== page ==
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The Premier League misfits guiding Olympiacos to Greek football history



Aston Villa, the only English left in Europe, are preparing for a semi-final in the Europa Conference League, but ultimately believe they will eventually reach a higher place than the third tier of European club football.

For their opponents, Olympiacos, this is as big as it gets for them in recent years, and they are doing it with some of the castaway members from Premier League clubs.

It is a first-ever appearance in a European semi-final for Thrylos, their place in the final four has been in jeopardy on multiple occasions along the way.

Initially, they started the season in the Europa League but were dumped out of a group that featured Freiburg and West Ham, who they beat 2-1 at home.

A third-placed finish saw them fall into the Conference League and a relatively easy progression past their round-of-32 opponents Ferencvaros, set them up with an opening home leg against Maccabi Tel Aviv.

And it couldn’t have gone much worse, a 4-1 thumping at the Georgios Karaiskakis Stadium left most fans accepting another European campaign came to an abrupt and ruthless end.

Last year’s Europa League winning coach, Jose Luis Mendilibar, is now in charge of Olympiacos, but an exit looked likely at that stage.

Emerson battling for the ball in West Ham’s 2-1 defeat to Olympiacos in the Europa League (AP)

He said: “It’s going to be very difficult to come back from this. We will need a quick goal and even one is not nearly enough.”

Luckily for Mendilibar, who is the third permanent Olympiacos coach this season and had never managed outside of his native Spain before, former Wolves winger Daniel Podence scored after 10 minutes to ignite belief.

The Greek side battled back to take it to extra time, and Stevan Jovetic, who played 44 games for Manchester City, scored the winning goal as Olympiacos secured their greatest-ever comeback.

Despite the stress endured by Olympiacos fans across the country, they are a side that have thrived off being an underdog and their most memorable continental nights have come when doubted.

They have often proved to be Arsenal’s bogey team in the Champions League and Europa League, while also recording historic wins against Real Madrid and Liverpool.

Rivaldo was the star when they beat Madrid in 2005, and although they don’t have a Ballon d’Or winner in their ranks, they have filtered through 45 signings in the past two years to find a squad capable of taking them on their best European run.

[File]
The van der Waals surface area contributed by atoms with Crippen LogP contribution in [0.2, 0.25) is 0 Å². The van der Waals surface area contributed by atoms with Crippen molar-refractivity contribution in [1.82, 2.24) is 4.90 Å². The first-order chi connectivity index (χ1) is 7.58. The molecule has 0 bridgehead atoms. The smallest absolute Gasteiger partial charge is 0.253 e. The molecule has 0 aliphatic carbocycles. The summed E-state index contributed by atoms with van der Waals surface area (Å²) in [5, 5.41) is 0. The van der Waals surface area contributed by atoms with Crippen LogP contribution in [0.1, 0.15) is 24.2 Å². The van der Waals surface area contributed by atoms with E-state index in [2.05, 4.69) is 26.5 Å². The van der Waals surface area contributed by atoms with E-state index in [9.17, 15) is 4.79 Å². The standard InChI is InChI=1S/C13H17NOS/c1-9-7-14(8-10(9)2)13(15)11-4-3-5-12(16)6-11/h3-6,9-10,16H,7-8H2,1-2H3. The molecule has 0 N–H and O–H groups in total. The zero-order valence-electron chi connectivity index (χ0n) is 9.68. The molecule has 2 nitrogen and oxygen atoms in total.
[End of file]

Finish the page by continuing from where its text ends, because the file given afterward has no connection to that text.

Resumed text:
One of the free signings was Jovetic, and despite a forgetful spell in Manchester, he was a consistent forward during his time in Spain, France, Italy and Germany, although now he is more of a supplier than a finisher.

Jovetic playing for Manchester City in the 2013/14 season

The man Jovetic is supporting is Ayoub El Kaabi, a relatively unknown forward, who had underwhelming spells in Saudi Arabia, Turkey and China before finding a home in Piraeus.

The Moroccan has scored five goals in six knockout matches so far, and since returning from Afcon has been in monstrous form.

He heads the attack, with Podence playing just off the right of him, and the Portuguese winger has almost outscored his entire four-season goal tally for Wolves in one campaign in Greece.

They are the stars of Mendilibar’s attack, who like Unai Emery prefers to mould his team in a way that will hamper his opponents rather than leaning on a laid-out philosophy.

And sometimes that approach has relied on moments of magic, including from 21-year-old goalkeeper Konstantinos Tzolakis who, much like Emiliano Martinez did for Villa, sent his side through to the semi-finals with a heroic penalty shootout performance.

Again, similarly to his Argentine counterpart, Tzolakis has had to wait for his moment to shine, saving three out of five spot-kicks to beat Fenerbahce in Turkey.

It is likely that he will be heavily involved at Villa Park, as Emery’s side will aim to try and give themselves as much control of the tie before they head to Karaiskakis Stadium for the second leg given his side will arrive into a cauldron of noise.

The tickets for the game sold out in a few hours, and for fans who missed the chance to get a seat, it is unlikely any match-going supporter will be giving up theirs.

Olympiacos fans have eagerly waited a lifetime for a moment like this to arrive and although they are going up against the wealth of a Premier League club, they have often proved they prefer it that way.

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